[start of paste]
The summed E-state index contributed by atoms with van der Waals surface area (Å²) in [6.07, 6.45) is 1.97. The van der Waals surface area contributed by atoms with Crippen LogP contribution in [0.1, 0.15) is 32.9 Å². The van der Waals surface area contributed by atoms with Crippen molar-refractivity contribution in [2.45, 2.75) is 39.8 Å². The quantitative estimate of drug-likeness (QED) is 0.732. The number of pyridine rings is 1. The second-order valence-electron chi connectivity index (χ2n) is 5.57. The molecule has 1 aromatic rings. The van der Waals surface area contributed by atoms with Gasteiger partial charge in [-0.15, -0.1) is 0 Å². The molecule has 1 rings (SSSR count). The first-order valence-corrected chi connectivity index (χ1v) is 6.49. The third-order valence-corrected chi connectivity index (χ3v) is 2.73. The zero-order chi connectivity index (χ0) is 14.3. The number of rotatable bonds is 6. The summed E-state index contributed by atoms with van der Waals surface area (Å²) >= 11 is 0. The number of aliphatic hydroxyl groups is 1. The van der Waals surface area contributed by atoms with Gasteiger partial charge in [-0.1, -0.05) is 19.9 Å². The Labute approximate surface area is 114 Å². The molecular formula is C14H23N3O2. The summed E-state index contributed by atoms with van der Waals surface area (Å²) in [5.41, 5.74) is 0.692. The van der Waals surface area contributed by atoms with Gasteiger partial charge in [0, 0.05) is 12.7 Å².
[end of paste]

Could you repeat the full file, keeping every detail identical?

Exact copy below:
The summed E-state index contributed by atoms with van der Waals surface area (Å²) in [6.07, 6.45) is 1.97. The van der Waals surface area contributed by atoms with Crippen LogP contribution in [0.1, 0.15) is 32.9 Å². The van der Waals surface area contributed by atoms with Crippen molar-refractivity contribution in [2.45, 2.75) is 39.8 Å². The quantitative estimate of drug-likeness (QED) is 0.732. The number of pyridine rings is 1. The second-order valence-electron chi connectivity index (χ2n) is 5.57. The molecule has 1 aromatic rings. The van der Waals surface area contributed by atoms with Gasteiger partial charge in [-0.15, -0.1) is 0 Å². The molecule has 1 rings (SSSR count). The first-order valence-corrected chi connectivity index (χ1v) is 6.49. The third-order valence-corrected chi connectivity index (χ3v) is 2.73. The zero-order chi connectivity index (χ0) is 14.3. The number of rotatable bonds is 6. The summed E-state index contributed by atoms with van der Waals surface area (Å²) >= 11 is 0. The number of aliphatic hydroxyl groups is 1. The van der Waals surface area contributed by atoms with Gasteiger partial charge in [-0.1, -0.05) is 19.9 Å². The Labute approximate surface area is 114 Å². The molecular formula is C14H23N3O2. The summed E-state index contributed by atoms with van der Waals surface area (Å²) in [5.41, 5.74) is 0.692. The van der Waals surface area contributed by atoms with Gasteiger partial charge in [0, 0.05) is 12.7 Å².